Task 4 summary



J. Bourdon (Coordinator), D. Eveillard, A. Siegel, O. Radulescu, A. Maass, G. Batt


Another difficulty when studying transcriptional networks lies in the experimental technologies. Indeed, event simulations are usually performed at a transcriptional level. But conversely, observations and accurate time-series measurements are performed at a protein level, inducing a population scale viewpoint. The relation between the transcriptional level and the protein level is still badly understood (except for prokaryotes or some signaling pathways in cancer studies). In fact, this is even more complex because the relation between the cell scale and the population scale is not clear (synchronization phenomena between cells, environmental interactions,…). For instance, most of models of system behaviour do have several attractors. Therefore several unsynchronized cells can be captured by different attractors. The main consequence of such a desynchronization is that the population protein behaviour can be addressed by computing the mean protein behaviour of each cell. Such questions have been addressed by using probabilistic Boolean models (Kauffman'01) but conclusions from these studies are rather limited. In our project, we address the question of introducing data at different levels and scales by using Markov chains models for estimating the population behaviour of cells controlled by a regulation system. In order to improve the results of classical probabilistic Boolean models, we introduce a new notion of weighted Markov chains that model in the same time an abstraction of the cell transcriptional dynamics and an estimation of the protein level behaviour in each cell. Finally, studying the statistical properties of such a Markov chain provides meaningful information about the population scale.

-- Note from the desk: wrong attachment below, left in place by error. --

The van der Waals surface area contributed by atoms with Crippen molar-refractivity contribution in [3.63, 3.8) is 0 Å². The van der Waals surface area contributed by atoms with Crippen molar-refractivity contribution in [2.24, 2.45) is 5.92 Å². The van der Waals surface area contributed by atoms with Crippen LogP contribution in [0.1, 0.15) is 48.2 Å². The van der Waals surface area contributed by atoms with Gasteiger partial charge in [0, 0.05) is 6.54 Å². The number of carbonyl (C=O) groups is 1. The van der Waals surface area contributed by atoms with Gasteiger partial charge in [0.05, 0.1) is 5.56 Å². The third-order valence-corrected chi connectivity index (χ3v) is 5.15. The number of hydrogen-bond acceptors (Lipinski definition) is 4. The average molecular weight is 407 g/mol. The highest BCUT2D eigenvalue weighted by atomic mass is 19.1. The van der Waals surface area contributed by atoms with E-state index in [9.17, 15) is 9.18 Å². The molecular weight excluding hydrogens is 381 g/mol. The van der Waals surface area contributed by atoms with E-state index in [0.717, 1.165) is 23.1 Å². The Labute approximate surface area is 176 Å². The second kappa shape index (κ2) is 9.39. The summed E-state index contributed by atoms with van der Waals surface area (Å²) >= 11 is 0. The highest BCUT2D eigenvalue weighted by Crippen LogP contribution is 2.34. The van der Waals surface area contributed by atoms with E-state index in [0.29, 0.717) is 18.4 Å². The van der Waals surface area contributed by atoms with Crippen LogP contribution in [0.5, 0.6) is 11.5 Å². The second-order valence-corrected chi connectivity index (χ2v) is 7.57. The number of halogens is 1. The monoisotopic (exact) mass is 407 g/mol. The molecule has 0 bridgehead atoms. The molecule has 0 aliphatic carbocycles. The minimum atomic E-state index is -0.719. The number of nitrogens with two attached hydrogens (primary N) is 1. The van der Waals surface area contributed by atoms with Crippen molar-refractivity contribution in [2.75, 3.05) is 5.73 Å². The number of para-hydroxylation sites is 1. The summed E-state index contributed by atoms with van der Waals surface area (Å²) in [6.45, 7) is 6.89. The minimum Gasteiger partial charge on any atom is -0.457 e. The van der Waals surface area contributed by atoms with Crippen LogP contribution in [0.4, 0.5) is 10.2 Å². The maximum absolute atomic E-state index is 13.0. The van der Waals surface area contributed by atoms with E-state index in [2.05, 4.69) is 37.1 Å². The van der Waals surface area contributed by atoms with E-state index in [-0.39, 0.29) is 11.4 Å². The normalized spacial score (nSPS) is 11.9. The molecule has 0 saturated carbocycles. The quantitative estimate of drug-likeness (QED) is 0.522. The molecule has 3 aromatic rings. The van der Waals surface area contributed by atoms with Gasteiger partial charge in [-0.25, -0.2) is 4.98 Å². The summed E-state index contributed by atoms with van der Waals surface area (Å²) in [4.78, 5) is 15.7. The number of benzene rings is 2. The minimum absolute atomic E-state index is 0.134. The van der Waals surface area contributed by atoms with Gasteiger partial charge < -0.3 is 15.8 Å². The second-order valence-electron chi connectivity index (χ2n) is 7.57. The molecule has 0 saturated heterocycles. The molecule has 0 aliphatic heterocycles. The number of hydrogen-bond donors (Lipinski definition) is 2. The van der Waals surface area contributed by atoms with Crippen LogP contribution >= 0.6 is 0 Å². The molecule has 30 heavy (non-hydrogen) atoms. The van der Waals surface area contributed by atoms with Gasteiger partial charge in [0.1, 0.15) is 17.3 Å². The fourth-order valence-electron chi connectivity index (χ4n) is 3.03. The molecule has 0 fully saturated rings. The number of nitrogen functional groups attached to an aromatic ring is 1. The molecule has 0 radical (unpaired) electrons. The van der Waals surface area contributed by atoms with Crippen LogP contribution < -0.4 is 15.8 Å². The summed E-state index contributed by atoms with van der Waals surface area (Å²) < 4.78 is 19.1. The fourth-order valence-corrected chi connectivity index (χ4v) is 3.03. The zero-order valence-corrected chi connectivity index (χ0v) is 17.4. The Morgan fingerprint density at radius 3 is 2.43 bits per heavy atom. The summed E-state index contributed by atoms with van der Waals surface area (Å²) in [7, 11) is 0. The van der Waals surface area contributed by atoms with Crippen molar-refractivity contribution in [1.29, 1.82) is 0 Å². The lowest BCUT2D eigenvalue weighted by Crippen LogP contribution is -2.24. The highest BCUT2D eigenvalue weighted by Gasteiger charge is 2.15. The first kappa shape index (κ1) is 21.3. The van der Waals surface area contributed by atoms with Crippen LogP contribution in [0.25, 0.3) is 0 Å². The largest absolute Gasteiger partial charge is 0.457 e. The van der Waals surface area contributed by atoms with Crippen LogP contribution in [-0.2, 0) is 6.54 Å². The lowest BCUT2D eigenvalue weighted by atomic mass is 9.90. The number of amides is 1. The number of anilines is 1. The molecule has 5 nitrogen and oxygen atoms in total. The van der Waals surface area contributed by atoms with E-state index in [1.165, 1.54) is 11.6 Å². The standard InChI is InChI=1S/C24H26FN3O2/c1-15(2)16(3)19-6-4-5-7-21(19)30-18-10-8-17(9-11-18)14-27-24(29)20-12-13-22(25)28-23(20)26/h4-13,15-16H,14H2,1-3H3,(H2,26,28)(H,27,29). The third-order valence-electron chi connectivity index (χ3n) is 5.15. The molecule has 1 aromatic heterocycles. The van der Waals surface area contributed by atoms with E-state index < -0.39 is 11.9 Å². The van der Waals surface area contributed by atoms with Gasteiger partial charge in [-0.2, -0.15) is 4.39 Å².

The main objective of this task is to include quantitative reasoning and knowledges in purely quantitative models. For that purpose, it is important to notice that almost every experiments that produce quantitative data corresponds to observations on a cell populations. Quantitative observation thus corresponds to mean and/or variance of certain quantities relative to events over a certain distribution of the population. This task is devoted to the theoretical study of probabilistic models based on weighted Markov chains for modeling quantities like protein concentrations. Such models are constructed by introducing probabilities over discrete chronological models. Quantities are then considered as small accumulations induced by discrete events. The main problems here are to

  1. define the appropriate model for representing succession of events;
  2. associates quantity modifications to events;
  3. computes probabilities of the model that fits the experimental data;
  4. defines some validation methods for probabilistic models.

Application models